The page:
Growing up, we look to role models that challenge and inspire us. As a boy who loved sports, in baseball, I wanted to hit like Ted Williams of the Boston Red Sox and field like the agile Willie Mays of the San Francisco Giants, but Minnie Minoso of the Chicago White Sox was my “idol” without peer. My request for a gift at my First Holy Communion was an autographed baseball from Minnie Minoso. In basketball, I wanted to dominate like Wilt Chamberlain, though in stature I was a good foot and some inches shorter, and to play defense like the crafty and graceful Bill Russell. In football, I wished to run like the graceful Gale Sayers and to be as defensively ferocious as Dick Butkus. I am a kid whose roots are planted in the Southeast side of Chicago, much to the chagrin of my friends here in Milwaukee. You can take the kid out of Chicago Bear country, but you cannot take the Chicago Bear out of the kid.
We look to those who have achieved a certain level of excellence and model their behavior even if it is just in our fantasy. We wear their team colors and proudly display their numbers. Even to this very day, as gray hairs emerge, we cherish the basketball, football or baseball cards displaying the stats that reflect the achievements of these sports stars.
When we hold in high esteem these sport figures for their accomplishments, it is an additional bonus when their personal lives are virtuous. Their sports achievements are what Aristotle refers to as “intellectual virtues.” It is a perfection of the craft. However, their personal virtue is a reflection of their very character.
We have all encountered talented actors whose ability on stage is tremendous but whose life off the screen is awful and even scandalous. I would like to perform like them but never be like them in their personal life. Success on the stage or a playing field may gain fame, but it will not gain a heavenly reward unless it is accompanied by a good life. St Francis of Assisi never hit .300, nor scored 30 points, nor ran back a kickoff, but his holiness has him standing before God, something we all ultimately wish to achieve.
Men, in the modern age in which we live, need male role models. In a certain sense, they need the examples and support of fellow men. I could make a good case that one of the ills of our society is the lack of the male figure in our families. I am sure that many are familiar with the book, “It Takes a Village.” However, I hold that it takes a “family” with strong role models. It is only in the absence of those familiar figures that surrogates are needed to fill the empty gaps. The father figure is a key component to the healthy development of a young boy growing up. My father was there for the family. He taught me respect and appreciation for my mother. He taught me the importance of performing my responsibilities when I made a commitment. He taught me love for our country, and in his struggle with cancer, he taught me how to die surrounded by the family he loved. He accompanied the family to church on Sunday and was never ashamed to kneel in prayers.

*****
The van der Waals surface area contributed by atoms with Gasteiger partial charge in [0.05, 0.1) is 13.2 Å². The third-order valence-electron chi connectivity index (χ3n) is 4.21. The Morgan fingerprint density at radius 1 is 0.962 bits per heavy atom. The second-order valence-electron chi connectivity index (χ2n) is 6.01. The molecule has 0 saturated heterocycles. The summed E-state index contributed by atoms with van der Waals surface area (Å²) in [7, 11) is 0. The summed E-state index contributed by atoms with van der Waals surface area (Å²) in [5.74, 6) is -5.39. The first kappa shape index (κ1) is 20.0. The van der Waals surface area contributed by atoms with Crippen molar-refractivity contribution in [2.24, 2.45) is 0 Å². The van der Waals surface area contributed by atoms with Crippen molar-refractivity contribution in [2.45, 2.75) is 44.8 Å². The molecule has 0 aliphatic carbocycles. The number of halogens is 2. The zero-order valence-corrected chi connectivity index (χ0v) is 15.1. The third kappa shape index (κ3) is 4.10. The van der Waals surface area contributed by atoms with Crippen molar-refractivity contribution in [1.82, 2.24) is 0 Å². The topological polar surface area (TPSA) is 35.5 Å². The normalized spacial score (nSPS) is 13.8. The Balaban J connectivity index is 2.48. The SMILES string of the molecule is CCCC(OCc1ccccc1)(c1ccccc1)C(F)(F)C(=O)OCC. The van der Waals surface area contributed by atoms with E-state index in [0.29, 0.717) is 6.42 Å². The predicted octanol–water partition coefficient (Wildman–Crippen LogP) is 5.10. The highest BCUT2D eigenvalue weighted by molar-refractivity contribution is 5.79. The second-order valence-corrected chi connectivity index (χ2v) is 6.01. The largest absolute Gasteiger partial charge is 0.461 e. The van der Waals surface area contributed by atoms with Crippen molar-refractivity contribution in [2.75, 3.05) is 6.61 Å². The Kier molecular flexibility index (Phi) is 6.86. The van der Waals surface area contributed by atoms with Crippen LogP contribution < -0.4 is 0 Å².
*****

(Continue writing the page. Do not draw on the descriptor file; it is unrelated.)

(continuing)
It should come as no surprise that we refer to God as our Father. Jesus himself tells us when you pray, pray to Our Father, “Abba.” The Catechism of the Catholic Church tells us (240) Jesus revealed that God is Father in an unheard of sense: he is Father to his only Son, who is eternally Son only in relation to his Father: “No one knows the Son except the Father, and no one knows the Father except the Son and any one to whom the Son chooses to reveal him.”
Developing a male spirituality takes the support of believing and dedicated men who can share their faith and witness their commitment to others. The Church is privileged to have groups that provide Catholic men with the opportunity to grow in their faith. Some of our parishes will establish men’s groups such as the Holy Name Society. Others will initiate weekly scripture studies.
There are also national organizations. Fr. Michael McGivney organized the Knights of Columbus to support the Catholic immigrant community and challenge the prejudice that attacked those who professed their Catholic faith. This fraternal organization extended support for widows and orphans. It emphasized the practice of the faith and established foundational principles of Charity, Unity, Fraternity and Patriotism. A good Catholic man who lives his faith is also a good citizen and contributes personal services to address the needs of the society.
Another group which was developed here in the Archdiocese of Milwaukee is Men of Christ. This organization is quickly gaining national attention. It began with a recognition that Catholic men needed to be supported in their faith, to understand the richness of the teachings of the Church and to integrate those teachings into one’s life. The group emphasizes the importance of their witness to their family, their community and other men. They encourage Dynamic Men’s Groups on a local parish level. This enables the men to share in a program which enriches their understanding of the faith and assists in building relationships with men of the parish, creating a type of spiritual brotherhood.
I encourage all men to consider becoming an active member of a Catholic Men’s group. I am a Fourth-Degree Knight of Columbus, and I also enthusiastically support the Men of Christ. We need to hold Christ and his Church before us, proud that we are men called by Christ to serve the needs of our families and our parish communities. In this way, we can never forget that the road to holiness comes through our Love for Christ and his Church.